Regarding Technosol design, a layered layout of the Technosol, mimicking the A and B horizons of a mineral soil, was more favorable to plant growth, while the reasons behind still need to be identified. While a pedogenesis was clearly taking place in the Technosols, their fertility was maintained at sufficient level over five years to maintain the yields, demonstrating the sustainability of this rooftop organic wastes vegetable cropping system. The characteristics of the material (high content of organic matter and low density) as well as the yearly input of fresh organic material seem to promote pedogenetic processes such as biodegradation of the organic matter and subsidence, partly caused by the mineralization of the organic matter. Furthermore, the increased C content and N content of lower layers can only be explained by transport processes from the upper layers downwards. Illuviation and/or lixiviation are hence also taking place in the profile of the constructed Technosols. This pedogenesis may compromise the sustainability of the constructed Technosols for growing vegetables, if the consolidation leads to a compaction and reduction of soil porosity that compromises root growth. However, we did not observe such a porosity loss over five years (Table 4
). Soil structure formation was not investigated here, but may take place, in particular due to the activity of earthworms. The biodegradation may also compromise the sustainability of the fertility of the constructed Technosols, if, eventually, all labile organic components of the Technosols having been mineralized only recalcitrant or stabilized organic compounds remain and not enough mineral elements are released by mineralization to meet the plants demands. However, it is likely that the remaining organic matter would have a large CEC, retaining nutrients and changes could be implemented in the cultural system to manage plant nutrition, such as adding urine as a fertilizer, inserting legume crops in the rotation.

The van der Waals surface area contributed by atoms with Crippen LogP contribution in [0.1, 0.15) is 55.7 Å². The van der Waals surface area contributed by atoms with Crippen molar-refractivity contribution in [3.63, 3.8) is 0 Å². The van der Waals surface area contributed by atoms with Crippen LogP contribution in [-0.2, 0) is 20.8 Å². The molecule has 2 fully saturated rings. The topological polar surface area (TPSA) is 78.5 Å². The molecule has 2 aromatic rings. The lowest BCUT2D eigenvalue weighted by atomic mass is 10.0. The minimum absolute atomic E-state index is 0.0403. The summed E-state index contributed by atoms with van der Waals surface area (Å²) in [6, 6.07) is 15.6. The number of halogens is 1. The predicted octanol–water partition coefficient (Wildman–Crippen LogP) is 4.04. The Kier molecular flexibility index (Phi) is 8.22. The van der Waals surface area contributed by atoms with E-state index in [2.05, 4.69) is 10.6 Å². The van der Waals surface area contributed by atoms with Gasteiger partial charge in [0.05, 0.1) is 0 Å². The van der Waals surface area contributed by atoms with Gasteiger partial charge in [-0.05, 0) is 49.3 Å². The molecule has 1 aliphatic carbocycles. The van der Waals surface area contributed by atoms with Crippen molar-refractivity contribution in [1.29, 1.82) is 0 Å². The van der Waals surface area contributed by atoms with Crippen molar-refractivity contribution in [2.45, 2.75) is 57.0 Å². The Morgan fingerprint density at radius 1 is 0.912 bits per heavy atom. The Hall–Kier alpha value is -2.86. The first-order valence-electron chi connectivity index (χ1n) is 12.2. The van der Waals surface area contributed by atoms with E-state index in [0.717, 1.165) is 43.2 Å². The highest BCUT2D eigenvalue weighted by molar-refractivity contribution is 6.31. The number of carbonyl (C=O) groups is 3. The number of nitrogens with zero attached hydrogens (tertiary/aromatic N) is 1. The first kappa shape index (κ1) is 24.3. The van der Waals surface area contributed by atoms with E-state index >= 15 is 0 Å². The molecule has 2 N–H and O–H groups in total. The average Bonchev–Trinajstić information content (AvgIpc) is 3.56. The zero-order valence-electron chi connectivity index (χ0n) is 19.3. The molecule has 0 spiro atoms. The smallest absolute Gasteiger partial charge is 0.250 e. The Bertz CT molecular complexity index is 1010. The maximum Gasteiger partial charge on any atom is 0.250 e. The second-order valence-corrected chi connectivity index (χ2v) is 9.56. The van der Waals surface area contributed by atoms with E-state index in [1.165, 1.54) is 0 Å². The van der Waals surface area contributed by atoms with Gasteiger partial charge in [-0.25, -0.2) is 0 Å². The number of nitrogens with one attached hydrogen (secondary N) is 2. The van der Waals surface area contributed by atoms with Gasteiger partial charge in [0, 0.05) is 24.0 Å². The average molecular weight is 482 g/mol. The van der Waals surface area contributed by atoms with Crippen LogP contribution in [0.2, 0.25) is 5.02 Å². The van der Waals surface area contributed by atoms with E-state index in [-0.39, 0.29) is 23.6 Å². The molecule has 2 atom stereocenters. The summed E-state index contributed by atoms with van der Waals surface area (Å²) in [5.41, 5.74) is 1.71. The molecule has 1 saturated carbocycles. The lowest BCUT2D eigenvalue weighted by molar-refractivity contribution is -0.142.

In the future, to up-scale urban agriculture in dense cities, the conquest of roof space (mostly unused for the moment) is necessary. To design proper and suitable growing systems, a wider variety of urban wastes could be considered and further questions need to be addressed, such as the pest management, cost analysis and the water management. Rooftop farming could be of interest for the city of tomorrow only if it functions in symbiosis with the urban environment: minimizing the use of natural resources and maximizing the use of space available to create and circular and multifunctional ecosystem.